Get used to a new term in corn production — “solar corridor.” The idea is to provide a wide enough row spacing to allow sunlight to reach intercrops such as clover and hairy vetch. How wide? How does 60 inches sound?
Intercropping is attracting more interest from straight grain as well as livestock producers. Grain corn growers get a boost in soil health, and livestock producers get the bonus in feed and protein.
“There are a lot of synergies to learn from corn intercropping for grazing and for grain,” says University of Manitoba researcher Yvonne Lawley, who together with colleague Emma McGeough, has been doing some research into intercropping in corn.
Joe Breker at Havana, North Dakota, has been growing cover crops for about 20 years, but 10 years ago he began experimenting with seeding mainly a winter rye cover crop into standing corn with the aim of having green cover to plant soybeans into the following spring. But he had a lot of problems getting consistent cover crop establishment.
He started interseeding into corn on 30-inch rows and got a fairly consistent establishment. Some years, though, the corn would outcompete and kill the cover crops, so he decided to see if wider rows could solve the problem, although he was naturally concerned about yield drag with wider-row corn.
Last season, Breker decided to approach the wide rows a little differently, and built a custom frame for his planter so that he could plant twin rows of corn on both 60-inch and 30-inch rows, and with different spacings between the pairs to test what worked best.
After harvesting, he found the wider-paired rows outyielded a single wide row. The 60-inch twin row on two-inch and four-inch spacings yielded 180 bu./ac., and on six-inch and eight-inch spacings yielded 184 bu./ac. compared to 176 bu./ac. on a single 60-inch row.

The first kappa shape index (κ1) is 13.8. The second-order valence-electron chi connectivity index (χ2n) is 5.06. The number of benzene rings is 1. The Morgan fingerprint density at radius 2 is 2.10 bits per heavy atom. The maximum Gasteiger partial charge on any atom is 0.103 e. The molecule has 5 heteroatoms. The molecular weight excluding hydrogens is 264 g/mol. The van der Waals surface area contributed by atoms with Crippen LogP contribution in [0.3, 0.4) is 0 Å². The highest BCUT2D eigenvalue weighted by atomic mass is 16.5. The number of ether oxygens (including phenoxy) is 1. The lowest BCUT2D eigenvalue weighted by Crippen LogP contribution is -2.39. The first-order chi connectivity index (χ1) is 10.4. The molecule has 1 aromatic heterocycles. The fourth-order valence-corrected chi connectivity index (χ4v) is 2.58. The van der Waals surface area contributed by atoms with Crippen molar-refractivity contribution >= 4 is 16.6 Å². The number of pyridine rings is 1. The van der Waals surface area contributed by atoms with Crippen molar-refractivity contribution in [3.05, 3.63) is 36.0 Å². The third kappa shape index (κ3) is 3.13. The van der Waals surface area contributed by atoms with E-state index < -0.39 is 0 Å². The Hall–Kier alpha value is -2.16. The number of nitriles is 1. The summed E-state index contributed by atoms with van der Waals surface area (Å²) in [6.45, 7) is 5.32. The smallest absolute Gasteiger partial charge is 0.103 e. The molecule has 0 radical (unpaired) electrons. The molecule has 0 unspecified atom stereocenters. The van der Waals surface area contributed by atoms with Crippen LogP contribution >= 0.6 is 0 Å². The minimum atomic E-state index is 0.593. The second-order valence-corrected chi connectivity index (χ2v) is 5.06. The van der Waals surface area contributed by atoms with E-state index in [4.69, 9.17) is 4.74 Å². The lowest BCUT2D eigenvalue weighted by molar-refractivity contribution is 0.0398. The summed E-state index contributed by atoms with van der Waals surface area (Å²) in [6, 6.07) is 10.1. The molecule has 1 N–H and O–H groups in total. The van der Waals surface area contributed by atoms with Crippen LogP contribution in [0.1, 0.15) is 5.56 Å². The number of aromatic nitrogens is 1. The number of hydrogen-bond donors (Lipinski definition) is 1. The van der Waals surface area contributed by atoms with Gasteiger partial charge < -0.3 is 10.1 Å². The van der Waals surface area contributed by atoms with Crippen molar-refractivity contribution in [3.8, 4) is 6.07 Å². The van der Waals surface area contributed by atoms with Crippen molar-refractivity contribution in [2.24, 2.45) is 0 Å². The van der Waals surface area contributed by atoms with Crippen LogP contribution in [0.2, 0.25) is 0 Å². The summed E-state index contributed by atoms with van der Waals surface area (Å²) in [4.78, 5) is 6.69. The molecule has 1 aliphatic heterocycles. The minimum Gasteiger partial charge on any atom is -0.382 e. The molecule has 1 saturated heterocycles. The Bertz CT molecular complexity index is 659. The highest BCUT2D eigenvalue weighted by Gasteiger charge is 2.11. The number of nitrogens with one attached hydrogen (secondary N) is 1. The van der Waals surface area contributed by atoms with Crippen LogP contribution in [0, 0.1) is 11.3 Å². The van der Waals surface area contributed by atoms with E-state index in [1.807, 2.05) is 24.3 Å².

“The twin row does seem to have a yield advantage over the single row at the same plant population, and for the cover crop there was enough light getting down to have a nice establishment,” Breker says. “It’s only one year, but every field, everything did just great. I’ve never had this kind of cover crop establishment going into winter at this stage, so I’m excited about it.”
High plant population
Plant population is a key factor in going to wider rows, says Michael Ostlie, a research agronomist with North Dakota State University (NDSU), who has been conducting research comparing corn intercrops on 30-inch and 60-inch rows.
“One thing that became clear at both our research sites is we can’t cut back on plant population,” Ostlie says. “Whatever a grower is using on their farm for a narrow row, and what they have found to be the best population, just keep doing that on the same area — make sure it’s the same population.”
In Ostlie’s trials, at an equal plant population of 32,000 per acre, the 60-inch rows yielded about five to seven per cent less than 30-inch rows. But when the population was reduced to 24,000 per acre the corn yields were reduced by 10 per cent, and by 20 per cent at a plant population of 16,000 per acre.
The trials also showed better cover crop establishment in the wider rows. Roughly 40 per cent of the expected cover crop stand grew in the wide rows, but only around 14 per cent in narrower rows.
Breker also saw good cover crop establishment and growth and thinks it may be due to cover crops making use of nitrogen later in the season.